[0070] Alternatively, if desired, the fiber can be shielded from the ambient air by enclosing the fiber as it passes between adjacent of the furnaces. Thus the fiber may be exposed between all furnaces, shielded between all furnaces, or exposed between some furnaces and shielded between others. Whether to expose the fiber between adjacent furnaces is a matter taken into consideration for optimizing the process.

[0071] Carbonization can also be achieved using a series of fourteen separate heating stages as is representatively shown in FIG. 2. Each of the successive furnace stages (60, 62, 64, 66, 68, 70 . . . ) is heated to a predetermined higher temperature than their respective preceding stages. This subjects fiber precursors drawn through the stages to multiple stepwise increases in temperature that gradually achieve temperature resistance in preparation and then finally carbonize the fibers. Staged temperature increases provide much quicker fiber stabilization than can a gradual temperature increase. This is because each temperature stage quickly raises the fiber or fibers passing through it to the highest temperature the fiber can withstand at each point in the stabilization process. Therefore, an equal amount of thermal energy can be transferred into the fiber or fibers in a shorter period of time.

[0072] For PAN fibers, thirteen of the fourteen heating stages are used to stabilize the fibers at a final stabilization temperature of 427 degrees Celsius. The temperatures are: in stage one, 185.0 degrees; in stage two, 187.8 degrees; in stage 3, 190.6 degrees; in stage 4, 193.3 degrees; stage 5, 196.1 degrees; stage 6, 198.9 degrees; stage 7, 201.7 degrees; stage 8, 204.4 degrees; stage 9, 232.2 degrees; stage 10, 260.0 degrees; stage 11, 287.8 degrees; stage 12, 315.6 degrees; and stage 13, 371.1 degrees Celsius. The fourteenth and final stage then carbonizes the fibers by quickly heating them to 537.8 degrees Celsius.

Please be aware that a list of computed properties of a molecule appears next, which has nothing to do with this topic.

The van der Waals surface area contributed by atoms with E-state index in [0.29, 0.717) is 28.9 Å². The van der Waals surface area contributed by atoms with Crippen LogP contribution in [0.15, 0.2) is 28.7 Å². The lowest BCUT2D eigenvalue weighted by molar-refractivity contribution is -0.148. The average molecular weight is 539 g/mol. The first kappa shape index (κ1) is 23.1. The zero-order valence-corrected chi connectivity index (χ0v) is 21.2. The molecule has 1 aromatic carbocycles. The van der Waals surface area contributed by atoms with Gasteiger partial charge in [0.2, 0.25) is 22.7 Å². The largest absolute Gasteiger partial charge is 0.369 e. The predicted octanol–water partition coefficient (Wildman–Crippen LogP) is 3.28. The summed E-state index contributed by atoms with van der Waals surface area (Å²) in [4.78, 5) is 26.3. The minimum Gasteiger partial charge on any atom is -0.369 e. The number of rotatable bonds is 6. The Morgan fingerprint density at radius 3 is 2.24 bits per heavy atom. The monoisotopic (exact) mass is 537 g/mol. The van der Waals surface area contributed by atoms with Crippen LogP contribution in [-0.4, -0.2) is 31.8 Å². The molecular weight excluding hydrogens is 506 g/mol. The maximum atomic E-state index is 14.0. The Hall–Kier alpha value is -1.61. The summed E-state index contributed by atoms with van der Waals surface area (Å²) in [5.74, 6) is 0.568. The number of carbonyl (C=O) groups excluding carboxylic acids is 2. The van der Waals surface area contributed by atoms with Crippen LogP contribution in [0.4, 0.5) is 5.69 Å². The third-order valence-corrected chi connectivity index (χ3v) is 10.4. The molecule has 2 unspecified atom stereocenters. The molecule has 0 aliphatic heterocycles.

[0073] PAN fibers are transferred through the furnaces at a continuous fiber transfer rate of 10 feet per minute. However, other embodiments may use different fiber transfer rates to accommodate temperature resistance characteristics of different fiber precursor materials.

[0074] The degree of carbonization of the fiber can be controlled by adjusting the fiber residence time within the furnaces. It is not necessary to fully carbonize the fiber. In some instances it may be desirable to carbonize an outer circumferential portion of the fiber, thus leaving a biregional fiber having an outer circumferential carbonized region, and an inner virgin material core region. To accomplish this, enough oxygen has to be delivered into the outer circumferential portion during stabilization to support oxidation. Also, it is possible to carbonize a bipolymeric fiber wherein the fiber contains inner core(s) of one polymer and an outer sheath which can be oxidatively stabilized or carbonized in accordance with the method set forth above.

[0075] Thus, the number of furnaces, length of the furnaces, operating temperatures of the furnaces and draw rate can all easily adjusted to optimize the carbonization of the precursor fibers.

[0076] The invention is described in an illustrative manner. The terminology is intended to be in the nature of description rather than of limitation.

[0077] Obviously, many modifications and variations of the present invention are possible in light of the above teachings. It is, therefore, to be understood that within the scope of the appended claims, the invention may be practiced otherwise than as specifically described.

Referenced by
Citing PatentFiling datePublication dateApplicantTitle
US7937924Nov 15, 2006May 10, 2011Lorica International, Inc.Fire retardant compositions and methods and apparatuses for making the same
US8117815May 16, 2007Feb 21, 2012Ladama, LlcFire retardant compositions and methods and apparatuses for making the same
US8850784Feb 17, 2012Oct 7, 2014Lorica International CorporationFire retardant compositions and methods and apparatuses for making the same
US20090004615 *Jun 25, 2008Jan 1, 2009Graham Robert GRoller hearth calcining furnace and method of use
US20100272978 *Oct 10, 2008Oct 28, 2010Georgia Tech Research CorporationCarbon fibers and films and methods of making same
Classifications
U.S. Classification264/29.2, 423/447.7, 423/447.8, 432/18, 432/128, 264/29.6, 264/29.7, 432/8, 423/448, 432/121
International ClassificationD01F9/22
Cooperative ClassificationD01F9/22
European ClassificationD01F9/22
Legal Events
DateCodeEventDescription
Sep 16, 2010FPAYFee payment
Year of fee payment: 4
Jun 1, 2010CCCertificate of correction
Feb 9, 2001ASAssignment
Owner name: INDUSTRIAL TECHNOLOGY AND EQUIPMENT COMPANY, MICHI
Free format text: ASSIGNMENT OF ASSIGNORS INTEREST;ASSIGNORS:PANTER, RONALD L.;HEROLD, THOMAS A.;REEL/FRAME:011553/0330
Effective date: 20010208